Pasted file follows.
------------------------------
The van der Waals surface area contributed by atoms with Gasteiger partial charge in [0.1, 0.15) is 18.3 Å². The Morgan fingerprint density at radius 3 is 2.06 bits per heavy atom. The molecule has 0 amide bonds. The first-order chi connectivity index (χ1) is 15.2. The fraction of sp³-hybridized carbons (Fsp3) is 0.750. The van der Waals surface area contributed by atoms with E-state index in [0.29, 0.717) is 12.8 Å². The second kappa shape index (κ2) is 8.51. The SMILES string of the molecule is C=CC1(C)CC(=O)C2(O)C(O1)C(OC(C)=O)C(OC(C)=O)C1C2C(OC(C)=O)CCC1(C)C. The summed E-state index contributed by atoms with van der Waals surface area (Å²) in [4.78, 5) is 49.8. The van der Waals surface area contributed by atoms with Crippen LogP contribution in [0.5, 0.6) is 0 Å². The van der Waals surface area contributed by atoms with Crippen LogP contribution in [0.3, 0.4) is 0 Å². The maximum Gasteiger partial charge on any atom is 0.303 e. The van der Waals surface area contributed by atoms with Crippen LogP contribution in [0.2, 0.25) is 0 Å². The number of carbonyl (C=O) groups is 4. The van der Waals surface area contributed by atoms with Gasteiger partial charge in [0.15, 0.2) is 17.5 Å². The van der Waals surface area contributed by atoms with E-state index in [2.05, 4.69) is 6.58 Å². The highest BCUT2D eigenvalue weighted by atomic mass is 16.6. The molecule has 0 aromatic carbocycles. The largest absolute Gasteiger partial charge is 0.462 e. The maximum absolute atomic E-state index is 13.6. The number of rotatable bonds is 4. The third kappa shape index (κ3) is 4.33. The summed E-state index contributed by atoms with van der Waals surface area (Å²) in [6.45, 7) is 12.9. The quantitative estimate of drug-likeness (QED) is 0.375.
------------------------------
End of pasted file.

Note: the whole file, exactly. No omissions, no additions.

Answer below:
The van der Waals surface area contributed by atoms with Gasteiger partial charge in [0.1, 0.15) is 18.3 Å². The Morgan fingerprint density at radius 3 is 2.06 bits per heavy atom. The molecule has 0 amide bonds. The first-order chi connectivity index (χ1) is 15.2. The fraction of sp³-hybridized carbons (Fsp3) is 0.750. The van der Waals surface area contributed by atoms with E-state index in [0.29, 0.717) is 12.8 Å². The second kappa shape index (κ2) is 8.51. The SMILES string of the molecule is C=CC1(C)CC(=O)C2(O)C(O1)C(OC(C)=O)C(OC(C)=O)C1C2C(OC(C)=O)CCC1(C)C. The summed E-state index contributed by atoms with van der Waals surface area (Å²) in [4.78, 5) is 49.8. The van der Waals surface area contributed by atoms with Crippen LogP contribution in [0.5, 0.6) is 0 Å². The van der Waals surface area contributed by atoms with Crippen LogP contribution in [0.3, 0.4) is 0 Å². The maximum Gasteiger partial charge on any atom is 0.303 e. The van der Waals surface area contributed by atoms with Crippen LogP contribution in [0.2, 0.25) is 0 Å². The number of carbonyl (C=O) groups is 4. The van der Waals surface area contributed by atoms with Gasteiger partial charge in [0.15, 0.2) is 17.5 Å². The van der Waals surface area contributed by atoms with E-state index in [2.05, 4.69) is 6.58 Å². The highest BCUT2D eigenvalue weighted by atomic mass is 16.6. The molecule has 0 aromatic carbocycles. The largest absolute Gasteiger partial charge is 0.462 e. The maximum absolute atomic E-state index is 13.6. The number of rotatable bonds is 4. The third kappa shape index (κ3) is 4.33. The summed E-state index contributed by atoms with van der Waals surface area (Å²) in [6.45, 7) is 12.9. The quantitative estimate of drug-likeness (QED) is 0.375.